By Trey Rusk
Running Code 3
I began my criminal justice career as a police and fire dispatcher. It was the toughest job I ever had.
The pay was dismal compared to the police officers and the work environment was next to impossible because of distractions. Evenings and graveyards also had to monitor the jail.
If anything went wrong the dispatcher was usually blamed. If anyone was congratulated for doing a good job, it was the police officer. People seldom gave kudos to the dispatcher even though without the information provided by them the case/arrest probably wouldn't have been made.
Back in the day, my duties consisted of manning the telephones, dispatching police, fire and animal control. Running criminal histories, drivers license histories and registrations in a timely manner. Timely manner usually meant immediately. This was before modern computers and I had to rely on a teletype that operated like an old ticker tape stock machine. Clean up the dispatch and booking area. Issue case numbers from a hard bound ledger and communicate with area law enforcement on a separate channel called inter city radio. There was no licensing for dispatchers but to run the teletype you had to attend a state school.
This was how a typical Saturday night would operate. An officer would bring a prisoner to the booking desk approximately 10 feet from the dispatch station. While booking the loud prisoner and tempers flared, a major wreck would be called in. There was no caller I.D. or 911 for that matter. The dispatcher only had one chance to get the details like location and the caller. Record the date and time and inquire about injuries. There was no backup for the dispatcher. It was a one person console. Then fire and ambulance had to be dispatched. As soon as this was done the phone would ring with citizens calling to see what was going on. All of this was happening as an officer was giving an attitude adjustment to a drunk and disorderly prisoner. Once officers made the scene registrations and drivers license information had to be run. Wreckers were called for and deaths were recorded. A case number was issued. There were no cell phones. When a death was called in the citizens would tie up the phones again trying to find out who died.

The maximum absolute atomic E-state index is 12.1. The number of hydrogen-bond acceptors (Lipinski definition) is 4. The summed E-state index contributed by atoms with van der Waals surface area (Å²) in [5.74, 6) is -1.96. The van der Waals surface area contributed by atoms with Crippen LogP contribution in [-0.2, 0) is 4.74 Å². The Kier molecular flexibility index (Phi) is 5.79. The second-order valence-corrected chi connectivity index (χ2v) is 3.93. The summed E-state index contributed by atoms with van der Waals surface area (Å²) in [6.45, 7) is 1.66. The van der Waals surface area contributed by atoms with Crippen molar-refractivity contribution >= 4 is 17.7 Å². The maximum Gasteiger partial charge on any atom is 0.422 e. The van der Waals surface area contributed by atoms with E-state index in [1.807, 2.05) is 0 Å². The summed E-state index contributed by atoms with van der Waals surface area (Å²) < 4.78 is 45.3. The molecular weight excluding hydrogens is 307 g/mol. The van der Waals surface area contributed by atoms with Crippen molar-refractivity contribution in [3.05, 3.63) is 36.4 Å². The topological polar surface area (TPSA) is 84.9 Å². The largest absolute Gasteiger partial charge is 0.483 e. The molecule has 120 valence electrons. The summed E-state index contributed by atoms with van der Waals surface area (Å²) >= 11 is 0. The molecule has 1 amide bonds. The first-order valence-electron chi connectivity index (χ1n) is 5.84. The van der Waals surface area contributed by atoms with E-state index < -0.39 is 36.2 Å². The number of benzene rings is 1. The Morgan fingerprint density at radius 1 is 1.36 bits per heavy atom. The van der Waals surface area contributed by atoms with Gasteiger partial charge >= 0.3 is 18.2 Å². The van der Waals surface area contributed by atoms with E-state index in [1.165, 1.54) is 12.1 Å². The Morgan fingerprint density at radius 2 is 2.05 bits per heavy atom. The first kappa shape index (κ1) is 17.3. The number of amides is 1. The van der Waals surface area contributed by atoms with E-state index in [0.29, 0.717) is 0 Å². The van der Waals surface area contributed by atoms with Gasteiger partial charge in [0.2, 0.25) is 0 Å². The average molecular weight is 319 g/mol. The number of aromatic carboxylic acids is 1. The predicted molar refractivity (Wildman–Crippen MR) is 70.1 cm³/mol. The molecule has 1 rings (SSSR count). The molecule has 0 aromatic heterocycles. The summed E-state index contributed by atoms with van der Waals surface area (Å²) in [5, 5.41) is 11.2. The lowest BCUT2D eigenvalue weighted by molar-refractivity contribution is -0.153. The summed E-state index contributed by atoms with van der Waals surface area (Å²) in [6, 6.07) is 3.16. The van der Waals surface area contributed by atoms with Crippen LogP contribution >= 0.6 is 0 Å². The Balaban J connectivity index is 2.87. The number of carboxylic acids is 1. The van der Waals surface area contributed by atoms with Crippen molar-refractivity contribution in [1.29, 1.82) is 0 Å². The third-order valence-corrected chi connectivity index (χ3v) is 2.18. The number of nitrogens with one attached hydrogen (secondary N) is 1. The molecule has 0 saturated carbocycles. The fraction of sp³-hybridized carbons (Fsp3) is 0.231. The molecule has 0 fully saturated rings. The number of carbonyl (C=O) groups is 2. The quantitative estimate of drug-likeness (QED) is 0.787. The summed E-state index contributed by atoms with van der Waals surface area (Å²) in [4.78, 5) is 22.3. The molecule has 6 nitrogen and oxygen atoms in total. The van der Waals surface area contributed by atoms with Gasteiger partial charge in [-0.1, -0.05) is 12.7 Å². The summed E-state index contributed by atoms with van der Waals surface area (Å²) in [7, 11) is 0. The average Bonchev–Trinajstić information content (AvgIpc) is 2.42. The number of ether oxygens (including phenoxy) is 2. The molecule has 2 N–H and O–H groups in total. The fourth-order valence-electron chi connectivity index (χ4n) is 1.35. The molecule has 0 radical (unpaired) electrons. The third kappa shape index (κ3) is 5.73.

There were no take backs because you couldn't rely on recordings, cameras or GPS to assist in getting the above required duties accomplished.
Today most dispatchers have locations, and complainants recorded by voice and GPS. Most cities of any size require two dispatchers per shift. Dispatchers are still some of the hardest workers of any agency and they're contributions are often overlooked. You would think that for the responsibilities that are thrust upon them that they would have pay comparable to the street officers.
If the job wasn't hard enough plenty of female dispatchers must also put up with patrol officers hitting on them as they do their job.
Shots fired! Officer down! I need backup now! Help me!
Remember, they are the street officer's life line in an increasingly difficult job.
I salute all hard working dispatchers for their dedication to duty. God Bless each of you.